The Flip Side

1 Oct

compliance auditingRather than focusing on how the client / agency relationship is out of alignment as the basis for a financial compliance audit… consider this.  Proactive marketers, with highly satisfactory advertising agency / media buying relationships use “best practice” compliance auditing as a mechanism to maintain a good relationship and to support staying with their current marketing partner. 

One AARM client example.  The client’s marketing department recently (together with procurement’s support) initiated an agency media performance and billing compliance audit.  The stated audit objective was to confirm Marketing’s past experience and opinion that their agency has done an exceptional job over the last 6 years.  The audit was an agreed-to preemptive strike.  

The client’s procurement group is required, via corporate policy, to initiate a competitive RFP process every 5 years on each material vendor’s services.  Stakeholders engaged the audit process with full expectations that their agency would be found to be in compliance in all the requisite and important financial / stewardship areas.  Results were then to be used to support an ongoing relationship with the Incumbent, and as a means to avoid the potentially disruptive and costly RFP cycle.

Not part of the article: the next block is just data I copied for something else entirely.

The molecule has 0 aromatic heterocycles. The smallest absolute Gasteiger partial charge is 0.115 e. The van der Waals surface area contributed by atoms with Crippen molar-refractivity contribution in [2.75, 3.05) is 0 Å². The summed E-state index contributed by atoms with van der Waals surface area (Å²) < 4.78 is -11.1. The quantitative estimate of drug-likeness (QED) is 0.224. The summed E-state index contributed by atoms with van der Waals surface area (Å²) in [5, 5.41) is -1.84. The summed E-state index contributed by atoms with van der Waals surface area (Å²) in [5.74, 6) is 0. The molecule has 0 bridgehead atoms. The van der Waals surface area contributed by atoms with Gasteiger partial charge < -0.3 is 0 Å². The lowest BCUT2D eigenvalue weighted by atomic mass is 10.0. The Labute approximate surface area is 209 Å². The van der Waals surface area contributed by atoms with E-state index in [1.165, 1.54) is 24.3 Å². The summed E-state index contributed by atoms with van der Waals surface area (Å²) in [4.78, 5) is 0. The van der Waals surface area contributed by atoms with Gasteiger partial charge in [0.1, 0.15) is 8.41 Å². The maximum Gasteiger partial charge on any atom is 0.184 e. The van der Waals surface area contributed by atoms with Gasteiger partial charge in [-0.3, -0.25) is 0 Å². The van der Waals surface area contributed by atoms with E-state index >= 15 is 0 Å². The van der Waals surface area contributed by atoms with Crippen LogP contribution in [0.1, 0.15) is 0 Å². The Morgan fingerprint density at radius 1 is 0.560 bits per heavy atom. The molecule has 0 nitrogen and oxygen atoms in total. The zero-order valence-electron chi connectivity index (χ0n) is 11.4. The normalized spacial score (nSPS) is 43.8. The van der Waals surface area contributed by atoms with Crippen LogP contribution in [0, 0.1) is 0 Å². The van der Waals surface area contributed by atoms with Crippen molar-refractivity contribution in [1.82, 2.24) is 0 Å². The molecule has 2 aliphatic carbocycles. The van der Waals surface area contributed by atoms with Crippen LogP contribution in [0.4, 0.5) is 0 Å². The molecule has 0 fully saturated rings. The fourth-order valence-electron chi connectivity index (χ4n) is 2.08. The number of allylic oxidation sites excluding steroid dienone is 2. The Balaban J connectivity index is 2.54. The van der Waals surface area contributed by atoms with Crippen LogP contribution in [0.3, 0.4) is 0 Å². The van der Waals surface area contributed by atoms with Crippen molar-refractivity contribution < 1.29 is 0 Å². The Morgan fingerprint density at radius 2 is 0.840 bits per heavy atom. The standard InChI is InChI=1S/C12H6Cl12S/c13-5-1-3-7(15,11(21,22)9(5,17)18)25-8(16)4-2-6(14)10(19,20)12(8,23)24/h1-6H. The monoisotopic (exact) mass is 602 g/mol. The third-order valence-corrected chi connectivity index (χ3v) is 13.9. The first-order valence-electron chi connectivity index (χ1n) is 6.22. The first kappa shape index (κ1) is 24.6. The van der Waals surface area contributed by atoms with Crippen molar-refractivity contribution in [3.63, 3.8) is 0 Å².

There was a catch.  The audit could not be a “wand-over” quick-check with sampling or haphazard testing procedures.  And could not be conducted by the company’s internal audit group, or by an external generalist firm.  Management required a specialist firm be engaged, to enable an unbiased assessment as to the health and clarity of the agency’s financial treatment.  A software enabled deep-dive data auditing capability was to be employed, industry best practices were to be compared and all agency billing areas were to be covered; including retainer-fee basis, commission application, labor charging practices, and pass-through costs. 

From a service provider’s perspective, it is refreshing to see the client / agency relationship being considered, in more than a neutral fashion but as a basis to inspect and a rationale to stay the course.  Agency change is disruptive and not guaranteed to meet expectations.  The time (market opportunity and real) it takes to bring any new agency partner up to speed and integrate them into the corporate fold is material.  We always suggest, where possible, an advertiser exhaust all reasonable effort to remedy a relationship with the existing service provider in the marketing area, rather than make a knee-jerk or non-required change. 

Our client in this case is doing it right.  They have set expectations, they are testing against those expectations as a good control practice, they plan to adjust process or control issues that come out of the review, and they will go forward with an even stronger proven relationship.  The agency is on-board, clearly has a vested interest in cooperating with the inspection, and will also benefit from any new level of financial transparency and understanding derived from the work. 

Audit should not be primarily about suspicion, gotcha, cost recovery, or selective issues.  Audit is about consistency, learning, strong financial awareness, compliance and continuous improvement. 

An additional benefit from a consistent / proactive audit program is the ability to challenge any new CMO’s suggested agency changes.  If industry statistics serve, it is likely that any given large advertiser will have a new CMO within the next 12 to 18 months, and they may want to change agency partners – what can you do? 

Go audit, stay happy!